How useful are Primary Care Service Areas? Evaluating PCSAs as a tool for measuring Primary Care Practitioner access

Soumya MAZUMDAR, Danielle Butler, Nasser Bagheri, Paul Konings, Federico Girosi, Xiaoqi Feng, Ian McRae

    Research output: Contribution to journalArticle

    6 Citations (Scopus)

    Abstract

    The appropriate delivery of primary care services, an important policy imperative in many developed nations, is contingent on defining appropriate geographies to which these services are delivered. Primary Care Service Area (PCSA) geographies have been created in some countries to facilitate primary care policy making and have been utilized in a large body of research. In spite of their extensive use across rural and urban settings, the usefulness of PCSAs has not been evaluated. In this study, for the first time we put PCSAs to the test by comparing them to another small area geography - Postal Areas, and by exploring their usefulness in measuring relationships between Primary Care Practitioner supply and use. We find while PCSAs are better than Postal Areas in measuring relationships between General Practitioner supply and visits by patients, this relationship shows some heterogeneity across areas.
    Original languageEnglish
    Pages (from-to)47-54
    Number of pages8
    JournalApplied Geography
    Volume72
    DOIs
    Publication statusPublished - 2016

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    geography
    general practitioners
    supply
    policy making
    developed countries
    general practitioner
    service area
    measuring
    Primary care
    testing
    Geography
    services
    Usefulness

    Cite this

    MAZUMDAR, Soumya ; Butler, Danielle ; Bagheri, Nasser ; Konings, Paul ; Girosi, Federico ; Feng, Xiaoqi ; McRae, Ian. / How useful are Primary Care Service Areas? Evaluating PCSAs as a tool for measuring Primary Care Practitioner access. In: Applied Geography. 2016 ; Vol. 72. pp. 47-54.
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    abstract = "The appropriate delivery of primary care services, an important policy imperative in many developed nations, is contingent on defining appropriate geographies to which these services are delivered. Primary Care Service Area (PCSA) geographies have been created in some countries to facilitate primary care policy making and have been utilized in a large body of research. In spite of their extensive use across rural and urban settings, the usefulness of PCSAs has not been evaluated. In this study, for the first time we put PCSAs to the test by comparing them to another small area geography - Postal Areas, and by exploring their usefulness in measuring relationships between Primary Care Practitioner supply and use. We find while PCSAs are better than Postal Areas in measuring relationships between General Practitioner supply and visits by patients, this relationship shows some heterogeneity across areas.",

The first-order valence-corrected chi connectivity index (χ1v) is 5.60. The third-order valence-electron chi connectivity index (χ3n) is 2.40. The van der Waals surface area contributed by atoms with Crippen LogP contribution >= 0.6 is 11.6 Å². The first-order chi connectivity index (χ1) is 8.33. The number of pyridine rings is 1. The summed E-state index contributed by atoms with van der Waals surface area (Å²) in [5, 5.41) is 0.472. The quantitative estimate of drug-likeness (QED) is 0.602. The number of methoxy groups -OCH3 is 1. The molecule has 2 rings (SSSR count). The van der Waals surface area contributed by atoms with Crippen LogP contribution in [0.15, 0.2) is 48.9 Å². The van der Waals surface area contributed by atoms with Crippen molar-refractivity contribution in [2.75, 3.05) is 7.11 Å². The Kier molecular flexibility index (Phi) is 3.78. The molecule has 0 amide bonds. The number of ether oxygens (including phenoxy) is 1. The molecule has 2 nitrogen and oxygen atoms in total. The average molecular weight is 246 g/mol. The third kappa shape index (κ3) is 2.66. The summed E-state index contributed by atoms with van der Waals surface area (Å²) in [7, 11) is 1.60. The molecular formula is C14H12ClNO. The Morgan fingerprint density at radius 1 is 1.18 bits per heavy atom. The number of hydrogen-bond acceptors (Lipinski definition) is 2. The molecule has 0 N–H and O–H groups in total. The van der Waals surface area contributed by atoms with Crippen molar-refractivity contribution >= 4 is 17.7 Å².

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    How useful are Primary Care Service Areas? Evaluating PCSAs as a tool for measuring Primary Care Practitioner access. / MAZUMDAR, Soumya; Butler, Danielle; Bagheri, Nasser; Konings, Paul; Girosi, Federico; Feng, Xiaoqi; McRae, Ian.

    In: Applied Geography, Vol. 72, 2016, p. 47-54.

    Research output: Contribution to journalArticle

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    AU - MAZUMDAR, Soumya

    AU - Butler, Danielle

    AU - Bagheri, Nasser

    AU - Konings, Paul

    AU - Girosi, Federico

    AU - Feng, Xiaoqi

    AU - McRae, Ian

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    AB - The appropriate delivery of primary care services, an important policy imperative in many developed nations, is contingent on defining appropriate geographies to which these services are delivered. Primary Care Service Area (PCSA) geographies have been created in some countries to facilitate primary care policy making and have been utilized in a large body of research. In spite of their extensive use across rural and urban settings, the usefulness of PCSAs has not been evaluated. In this study, for the first time we put PCSAs to the test by comparing them to another small area geography - Postal Areas, and by exploring their usefulness in measuring relationships between Primary Care Practitioner supply and use. We find while PCSAs are better than Postal Areas in measuring relationships between General Practitioner supply and visits by patients, this relationship shows some heterogeneity across areas.

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